Sask. NDP sends counter proposal to government for limited reopening of the legislature

The provincial NDP says the government’s offer to hold budgetary scrutiny in a limited setting at the Saskatchewan legislature during COVID-19 is not enough.

On Thursday afternoon, Premier Scott Moe said their offer to the NDP was “the most comprehensive opportunity for budgetary legislative scrutiny, of any option that has been put forward in this nation by any province or territory, since the emergency measures have come into effect.”

Ryan Meili, leader of the Saskatchewan NDP, described the government’s offer as a “little crack” and “almost laughable” when Government House Leader Jeremy Harrison proposed opening on June 15 for an eight-day session and five question periods. Meili however wants to know why the government feels their offer is enough.

“We need to have at least 14 days of session and that there is a question period in every one of those days. We don’t have just half opening, but we have the full opportunity to pose the key and important questions,” she stated.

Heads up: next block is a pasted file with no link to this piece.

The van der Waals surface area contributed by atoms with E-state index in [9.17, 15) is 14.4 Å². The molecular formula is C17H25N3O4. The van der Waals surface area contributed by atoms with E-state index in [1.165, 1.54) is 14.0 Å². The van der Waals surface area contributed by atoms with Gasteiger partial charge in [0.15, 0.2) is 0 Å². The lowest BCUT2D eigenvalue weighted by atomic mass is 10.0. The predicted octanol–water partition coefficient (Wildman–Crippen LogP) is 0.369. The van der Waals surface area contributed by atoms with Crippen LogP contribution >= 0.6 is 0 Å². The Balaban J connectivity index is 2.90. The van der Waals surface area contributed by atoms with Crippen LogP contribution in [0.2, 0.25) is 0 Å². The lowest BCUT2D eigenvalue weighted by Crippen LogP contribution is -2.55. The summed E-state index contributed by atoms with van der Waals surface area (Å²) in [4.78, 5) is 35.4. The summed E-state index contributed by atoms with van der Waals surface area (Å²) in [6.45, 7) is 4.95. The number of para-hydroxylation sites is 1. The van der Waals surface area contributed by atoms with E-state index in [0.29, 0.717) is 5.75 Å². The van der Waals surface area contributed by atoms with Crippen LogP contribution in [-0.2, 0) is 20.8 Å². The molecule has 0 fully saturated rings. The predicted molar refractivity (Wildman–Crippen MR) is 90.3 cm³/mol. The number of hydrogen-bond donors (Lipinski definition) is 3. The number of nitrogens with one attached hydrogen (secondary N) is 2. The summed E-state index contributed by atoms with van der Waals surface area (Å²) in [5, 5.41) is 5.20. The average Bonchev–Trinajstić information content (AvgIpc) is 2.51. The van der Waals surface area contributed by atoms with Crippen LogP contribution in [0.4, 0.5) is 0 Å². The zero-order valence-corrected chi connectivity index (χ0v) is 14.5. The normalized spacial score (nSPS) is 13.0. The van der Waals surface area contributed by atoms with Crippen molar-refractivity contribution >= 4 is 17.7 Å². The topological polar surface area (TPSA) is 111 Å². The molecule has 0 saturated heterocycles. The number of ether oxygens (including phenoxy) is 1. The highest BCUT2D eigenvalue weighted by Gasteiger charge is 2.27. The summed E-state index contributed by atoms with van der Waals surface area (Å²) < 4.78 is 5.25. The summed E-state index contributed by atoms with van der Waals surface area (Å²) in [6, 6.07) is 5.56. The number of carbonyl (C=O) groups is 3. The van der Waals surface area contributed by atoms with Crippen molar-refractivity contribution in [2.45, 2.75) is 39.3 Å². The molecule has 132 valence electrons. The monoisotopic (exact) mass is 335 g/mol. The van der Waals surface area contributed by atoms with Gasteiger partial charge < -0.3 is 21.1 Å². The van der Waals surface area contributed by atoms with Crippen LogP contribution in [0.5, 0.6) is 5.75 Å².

Meili said it cuts the number of hours for estimates nearly in half and is less than what the province deserves for accountability.

NDP House Leader Cathy Sproule sent a counter proposal letter to Harrison on Friday morning in response to his letter from Thursday. While the official opposition are in agreement with a start date of June 15, they proposed different terms in their response to the government.

It includes 14 days of session with question periods for each of those days and budget estimates at a total of 60 hours.

The proposed terms from the NDP’s response sent by Cathy Sproule to Government House Leader Jeremy Harrison on Friday, May 22. (Image: Saskatchewan NDP)

Meili believes it’s a very reasonable compromise.

“The point of this is not what they are able to get away with, but whether they are going to do what’s right,” added Meili. “We would not have any of this discussion if it was up to the Sask. Party. They would just be keeping things closed.”

He mentioned that when the legislative assembly adjourned on March 17, a motion was passed committing the government to 28 sitting days, which was what the NDP called for last week.

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